When to Consider Sublingual Immunotherapy vs. Subcutaneous Immunotherapy

Clinicians have several options when it comes to treating their allergic patients with subcutaneous (SCIT) or sublingual (SLIT) immunotherapy.

Clinicians have several options when it comes to treating their allergic patients with subcutaneous (SCIT) or sublingual (SLIT) immunotherapy. Désirée E.S. Larenas-Linnemann, MD, discussed the pros and cons of both types of therapy and her clinical experiences with them at the American Academy of Allergy, Asthma and Immunology’s 2015 annual conference in Houston, TX.

Linnemann began her talk by noting that when SCIT was the only immunotherapy available to treat allergic patients, clinicians had only two options: give subcutaneous shots or not. With the advent of SLIT, this scenario has drasticallychanged.

She mentioned that both SCIT and SLIT are effective regimens. Regarding safety, she told the audience that only one case of fatal systemic immune reaction with SCIT was reported, in 2009. In addition, the more severe systemic reaction rarely occurs (1:1,000,000). So far, no fatalities have been reported with SLIT, and the occurrence of severe systemic reaction is extremely rare. Nonetheless, she said that data from phase 4 clinical studies with SLIT are minimal, and that the current clinical experience is based on short-term studies. The fabrication and prescription of SLIT by non-allergists is another issue that should be considered.

Linnemann also commented on two SLIT drugs approved by the FDA, Grastek and Oralis. Grastek is indicated for the treatment of grass pollen-induced allergic rhinitis with or without conjunctivitis confirmed by positive skin test or in vitro testing for pollen-specific antibodies for Timothy grass or cross-reactive grass pollens. This drug is approved for use in persons from 5 to 65 years old. She reinforced that the first dose should be administered under a doctor’s supervision. Treatment should be started 12 weeks before the beginning of pollen season. If sustained effectiveness is desired, the drug should be taken daily for three years. Contra-indications are severe unstable asthma, history of systemic allergic reaction or local reaction to immunotherapy, or hypersensitivity to any of the components of the drug.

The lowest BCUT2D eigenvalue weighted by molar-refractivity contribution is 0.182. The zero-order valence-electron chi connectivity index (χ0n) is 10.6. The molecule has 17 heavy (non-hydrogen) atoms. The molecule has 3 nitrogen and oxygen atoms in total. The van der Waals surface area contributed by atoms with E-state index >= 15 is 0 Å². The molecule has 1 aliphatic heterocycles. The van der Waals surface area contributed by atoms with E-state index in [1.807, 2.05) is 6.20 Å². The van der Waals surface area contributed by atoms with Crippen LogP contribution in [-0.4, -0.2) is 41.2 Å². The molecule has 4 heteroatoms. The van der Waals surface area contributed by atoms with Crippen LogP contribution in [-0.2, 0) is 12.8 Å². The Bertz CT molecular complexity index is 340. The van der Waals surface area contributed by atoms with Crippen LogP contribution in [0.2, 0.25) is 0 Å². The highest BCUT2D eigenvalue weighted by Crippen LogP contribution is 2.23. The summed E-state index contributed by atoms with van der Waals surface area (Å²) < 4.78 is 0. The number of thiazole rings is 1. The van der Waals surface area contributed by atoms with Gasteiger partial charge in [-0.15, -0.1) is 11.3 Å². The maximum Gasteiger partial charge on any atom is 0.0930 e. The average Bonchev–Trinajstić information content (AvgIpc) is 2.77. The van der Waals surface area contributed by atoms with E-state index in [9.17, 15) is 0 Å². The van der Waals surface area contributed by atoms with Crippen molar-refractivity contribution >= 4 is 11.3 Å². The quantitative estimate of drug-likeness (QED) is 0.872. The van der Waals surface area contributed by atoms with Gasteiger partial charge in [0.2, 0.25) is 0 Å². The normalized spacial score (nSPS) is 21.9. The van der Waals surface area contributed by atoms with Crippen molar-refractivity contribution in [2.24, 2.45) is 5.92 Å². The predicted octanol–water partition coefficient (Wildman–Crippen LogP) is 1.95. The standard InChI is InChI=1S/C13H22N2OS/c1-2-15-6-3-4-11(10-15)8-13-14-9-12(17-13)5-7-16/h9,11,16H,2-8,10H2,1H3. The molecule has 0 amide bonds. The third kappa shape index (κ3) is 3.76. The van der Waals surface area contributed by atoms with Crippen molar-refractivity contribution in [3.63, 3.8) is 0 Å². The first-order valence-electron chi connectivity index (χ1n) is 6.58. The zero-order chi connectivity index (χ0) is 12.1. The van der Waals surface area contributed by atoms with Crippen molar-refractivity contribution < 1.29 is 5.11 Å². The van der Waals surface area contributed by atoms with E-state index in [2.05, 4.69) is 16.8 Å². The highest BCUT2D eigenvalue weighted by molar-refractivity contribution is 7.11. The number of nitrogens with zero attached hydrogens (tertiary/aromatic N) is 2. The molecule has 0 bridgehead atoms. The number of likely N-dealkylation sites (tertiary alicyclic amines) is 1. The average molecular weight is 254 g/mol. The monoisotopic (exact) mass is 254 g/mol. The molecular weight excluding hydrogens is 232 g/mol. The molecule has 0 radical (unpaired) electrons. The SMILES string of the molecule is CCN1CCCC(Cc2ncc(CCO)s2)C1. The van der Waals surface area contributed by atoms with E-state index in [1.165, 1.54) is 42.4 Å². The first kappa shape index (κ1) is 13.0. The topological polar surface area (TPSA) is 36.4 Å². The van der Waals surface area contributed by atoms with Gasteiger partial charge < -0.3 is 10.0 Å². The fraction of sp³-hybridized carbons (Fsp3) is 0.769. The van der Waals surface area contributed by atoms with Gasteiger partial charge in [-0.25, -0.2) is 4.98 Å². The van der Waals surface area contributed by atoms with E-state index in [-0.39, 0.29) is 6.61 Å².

Caution should be taken when treating patients that are unresponsive to epinephrine or who are taking beta-blockers. The indications and contra-indications for Oralair are very similar to Grastek, but the treatment is recommended for patients from 10 to 65 years old. Also, Oralair therapy should be started 4 months before the beginning of the pollen season and should be given only throughout the season.

Mixing of drugs was another issue considered by Linneman. In the US, many allergens can be mixed together for SCIT, whereas in Europe only mono or pauci-allergen mixes are used. With SLIT, both mono and pauci-allergen mixes can be used. She highlighted, however, that one study has shown that SLIT with two-allergen mix works, and that treatment with ten-allergen mix does not have any effect.

The importance of patients’ adherence to immunotherapy treatments was also examined. Reports indicate that adherence to both SCIT and SLIT is very low in several countries, ranging from 6% to 50%. In Germany, where SCIT was administered perennially, adherence reached 60%, evidencing that different schedules may interfere with patients’ adherence. To conclude, Linneman said that the easier the schedule, the more the patient will adhere to the treatment.